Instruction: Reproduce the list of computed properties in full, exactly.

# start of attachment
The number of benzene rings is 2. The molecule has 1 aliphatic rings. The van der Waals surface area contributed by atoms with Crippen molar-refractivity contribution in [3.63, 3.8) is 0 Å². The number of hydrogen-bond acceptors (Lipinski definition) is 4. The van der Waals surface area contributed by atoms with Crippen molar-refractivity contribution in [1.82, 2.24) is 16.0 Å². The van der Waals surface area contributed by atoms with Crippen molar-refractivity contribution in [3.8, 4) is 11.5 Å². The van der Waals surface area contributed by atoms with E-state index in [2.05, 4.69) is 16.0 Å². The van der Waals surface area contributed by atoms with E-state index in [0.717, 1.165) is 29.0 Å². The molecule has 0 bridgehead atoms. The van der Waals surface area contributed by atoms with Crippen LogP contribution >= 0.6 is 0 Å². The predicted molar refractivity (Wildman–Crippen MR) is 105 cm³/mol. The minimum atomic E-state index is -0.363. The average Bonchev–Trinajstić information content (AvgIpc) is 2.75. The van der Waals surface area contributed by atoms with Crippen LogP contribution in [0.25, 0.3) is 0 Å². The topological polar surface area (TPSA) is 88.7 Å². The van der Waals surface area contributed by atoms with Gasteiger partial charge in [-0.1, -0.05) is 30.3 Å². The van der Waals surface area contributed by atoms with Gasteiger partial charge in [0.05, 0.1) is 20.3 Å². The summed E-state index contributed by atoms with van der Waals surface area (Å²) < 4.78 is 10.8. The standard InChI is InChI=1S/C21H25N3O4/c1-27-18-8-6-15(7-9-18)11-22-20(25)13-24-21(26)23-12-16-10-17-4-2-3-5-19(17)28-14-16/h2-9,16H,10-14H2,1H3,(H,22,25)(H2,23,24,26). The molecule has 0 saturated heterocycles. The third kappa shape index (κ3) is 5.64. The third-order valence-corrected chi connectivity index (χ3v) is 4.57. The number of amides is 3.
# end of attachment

The number of benzene rings is 2. The molecule has 1 aliphatic rings. The van der Waals surface area contributed by atoms with Crippen molar-refractivity contribution in [3.63, 3.8) is 0 Å². The number of hydrogen-bond acceptors (Lipinski definition) is 4. The van der Waals surface area contributed by atoms with Crippen molar-refractivity contribution in [1.82, 2.24) is 16.0 Å². The van der Waals surface area contributed by atoms with Crippen molar-refractivity contribution in [3.8, 4) is 11.5 Å². The van der Waals surface area contributed by atoms with E-state index in [2.05, 4.69) is 16.0 Å². The van der Waals surface area contributed by atoms with E-state index in [0.717, 1.165) is 29.0 Å². The molecule has 0 bridgehead atoms. The van der Waals surface area contributed by atoms with Crippen LogP contribution >= 0.6 is 0 Å². The predicted molar refractivity (Wildman–Crippen MR) is 105 cm³/mol. The minimum atomic E-state index is -0.363. The average Bonchev–Trinajstić information content (AvgIpc) is 2.75. The van der Waals surface area contributed by atoms with Crippen LogP contribution in [0.25, 0.3) is 0 Å². The topological polar surface area (TPSA) is 88.7 Å². The van der Waals surface area contributed by atoms with Gasteiger partial charge in [-0.1, -0.05) is 30.3 Å². The van der Waals surface area contributed by atoms with Gasteiger partial charge in [0.05, 0.1) is 20.3 Å². The summed E-state index contributed by atoms with van der Waals surface area (Å²) < 4.78 is 10.8. The standard InChI is InChI=1S/C21H25N3O4/c1-27-18-8-6-15(7-9-18)11-22-20(25)13-24-21(26)23-12-16-10-17-4-2-3-5-19(17)28-14-16/h2-9,16H,10-14H2,1H3,(H,22,25)(H2,23,24,26). The molecule has 0 saturated heterocycles. The third kappa shape index (κ3) is 5.64. The third-order valence-corrected chi connectivity index (χ3v) is 4.57. The number of amides is 3.